Words by Rhys Morgan
The 2nd of November 2018 might go down in history as the worst day on campus; the day the UniBar closed down. The end of a 30 year era, and gone with it the promise of a cheap, inclusive and casual university bar.
Over the years, the UniBar had come to symbolise the true essence of the University. Seeing so many cheerful faces after a day of study was a sight to behold, and your dog tag could open up a world of discounted bargains. Whether it was bingo games or discounted chicken schnitzel combos, you could spend time with your mates without having to worry about the assignments due the next day, or the exams around the corner.
Though the old, treasured UniBar of Level 4 has closed, there is some solace in the knowledge that it will be replaced on the lower level of Union House, in what was once the Mayo Cafe. However, with new proprietors and the upcoming presence of the Royal Croquet Club on campus, students and staff alike are beginning to question the University faculty’s decision. In the University’s strategic plan, Vice-Chancellor Peter Rathjen has outlined his vision for the public to interact on campus, creating a more open space. The new UniBar seems like the perfect addition to encourage this intermingling. However, we have to question whether the University is prioritising profits from the UniBar’s privatisation over the interests of students.
The big question is, what will the new UniBar and its proprietors offer? General Admissions Entertainment, the new UniBar owner, is a reputable company run by three dashing young blokes. Their promise is to keep a local focus and deliver quality events like those they have run in the past, including Groovin’ the Moo, the Adelaide Beer and BBQ Festival and The Kings Head. The promising theme of these events is the goal of bringing South Australians together for the benefit of the local hospitality and entertainment industry, but their proposal raises a lot of questions. Namely, will the University’s attempt to appeal to the wider Adelaide market disenfranchise its core student demographic?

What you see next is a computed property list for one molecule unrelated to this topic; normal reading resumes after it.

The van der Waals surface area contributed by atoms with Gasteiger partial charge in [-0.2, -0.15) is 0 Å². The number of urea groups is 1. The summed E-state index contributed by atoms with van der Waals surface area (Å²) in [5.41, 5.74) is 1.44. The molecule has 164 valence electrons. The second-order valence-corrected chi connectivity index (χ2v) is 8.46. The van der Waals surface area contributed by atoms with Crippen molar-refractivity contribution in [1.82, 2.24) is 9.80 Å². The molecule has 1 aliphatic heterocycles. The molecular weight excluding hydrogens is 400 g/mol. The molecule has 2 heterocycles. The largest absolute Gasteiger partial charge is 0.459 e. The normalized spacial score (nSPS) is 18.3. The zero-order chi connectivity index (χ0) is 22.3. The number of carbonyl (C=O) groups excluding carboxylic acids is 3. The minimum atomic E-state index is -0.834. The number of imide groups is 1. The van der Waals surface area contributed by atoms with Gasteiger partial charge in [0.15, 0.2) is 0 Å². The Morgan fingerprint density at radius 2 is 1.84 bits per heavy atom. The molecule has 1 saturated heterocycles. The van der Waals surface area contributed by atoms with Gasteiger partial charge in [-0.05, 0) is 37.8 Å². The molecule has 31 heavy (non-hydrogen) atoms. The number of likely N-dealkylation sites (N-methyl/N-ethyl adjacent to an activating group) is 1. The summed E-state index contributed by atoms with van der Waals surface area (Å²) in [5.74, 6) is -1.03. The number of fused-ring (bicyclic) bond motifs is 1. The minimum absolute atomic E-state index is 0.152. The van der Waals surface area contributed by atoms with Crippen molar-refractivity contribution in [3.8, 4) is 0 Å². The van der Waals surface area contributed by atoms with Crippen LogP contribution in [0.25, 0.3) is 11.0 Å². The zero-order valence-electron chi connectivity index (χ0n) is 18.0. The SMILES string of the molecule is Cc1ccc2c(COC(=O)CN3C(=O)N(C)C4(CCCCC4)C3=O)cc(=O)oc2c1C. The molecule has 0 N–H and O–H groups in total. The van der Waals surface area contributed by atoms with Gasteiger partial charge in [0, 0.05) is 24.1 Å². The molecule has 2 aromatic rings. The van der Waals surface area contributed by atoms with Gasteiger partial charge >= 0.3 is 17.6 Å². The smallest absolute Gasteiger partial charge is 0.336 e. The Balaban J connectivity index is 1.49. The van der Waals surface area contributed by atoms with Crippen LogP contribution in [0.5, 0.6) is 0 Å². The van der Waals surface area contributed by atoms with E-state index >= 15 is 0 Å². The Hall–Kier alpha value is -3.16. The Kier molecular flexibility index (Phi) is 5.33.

With the presence of the Royal Croquet Club on campus throughout February and March, it may feel like a takeover as the contemporary ‘hipster’ vibes of the RCC intermingle with the new UniBar. The ‘alternative’ atmosphere evoked by RCC headliners ‘Beach House’ and ‘Pussy Riot’ do not align with the University’s traditional pub culture. This culture is developed by the students, not by faculty staff who dictate what is hot and what is not. I’m sure everyone can agree that the last thing we need is another gastro-pub with a high price point and too many gimmicks. The UniBar needs to both maintain its affordability and draw in a larger audience.
The new UniBar is going to be a ‘hit or miss’ story. Without the nostalgia necessary to ingrain it in university culture, will the UniBar be replaced with another transient trend? The new UniBar will either hit it off with the University population, or fail to rake in numbers and suffer from the initial backlash.
Personally, I have full faith in the new UniBar. Hit or miss, I’ll be there after a long day on the books.